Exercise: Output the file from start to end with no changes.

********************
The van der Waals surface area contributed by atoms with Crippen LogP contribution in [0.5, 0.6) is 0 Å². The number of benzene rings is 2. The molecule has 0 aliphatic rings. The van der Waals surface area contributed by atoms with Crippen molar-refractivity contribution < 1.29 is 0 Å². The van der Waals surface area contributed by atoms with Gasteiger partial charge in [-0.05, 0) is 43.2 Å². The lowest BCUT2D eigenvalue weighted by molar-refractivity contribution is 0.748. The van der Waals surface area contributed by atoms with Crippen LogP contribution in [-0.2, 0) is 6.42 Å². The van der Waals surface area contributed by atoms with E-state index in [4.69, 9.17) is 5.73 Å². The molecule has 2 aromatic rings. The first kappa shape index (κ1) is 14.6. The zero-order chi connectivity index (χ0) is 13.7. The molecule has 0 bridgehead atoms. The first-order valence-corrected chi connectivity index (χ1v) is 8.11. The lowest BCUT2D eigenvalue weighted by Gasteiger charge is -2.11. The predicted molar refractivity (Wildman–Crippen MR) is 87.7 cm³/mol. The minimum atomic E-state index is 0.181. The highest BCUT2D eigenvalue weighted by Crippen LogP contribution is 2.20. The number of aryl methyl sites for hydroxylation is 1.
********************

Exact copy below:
The van der Waals surface area contributed by atoms with Crippen LogP contribution in [0.5, 0.6) is 0 Å². The number of benzene rings is 2. The molecule has 0 aliphatic rings. The van der Waals surface area contributed by atoms with Crippen molar-refractivity contribution < 1.29 is 0 Å². The van der Waals surface area contributed by atoms with Gasteiger partial charge in [-0.05, 0) is 43.2 Å². The lowest BCUT2D eigenvalue weighted by molar-refractivity contribution is 0.748. The van der Waals surface area contributed by atoms with Crippen LogP contribution in [-0.2, 0) is 6.42 Å². The van der Waals surface area contributed by atoms with E-state index in [4.69, 9.17) is 5.73 Å². The molecule has 2 aromatic rings. The first kappa shape index (κ1) is 14.6. The zero-order chi connectivity index (χ0) is 13.7. The molecule has 0 bridgehead atoms. The first-order valence-corrected chi connectivity index (χ1v) is 8.11. The lowest BCUT2D eigenvalue weighted by Gasteiger charge is -2.11. The predicted molar refractivity (Wildman–Crippen MR) is 87.7 cm³/mol. The minimum atomic E-state index is 0.181. The highest BCUT2D eigenvalue weighted by Crippen LogP contribution is 2.20. The number of aryl methyl sites for hydroxylation is 1.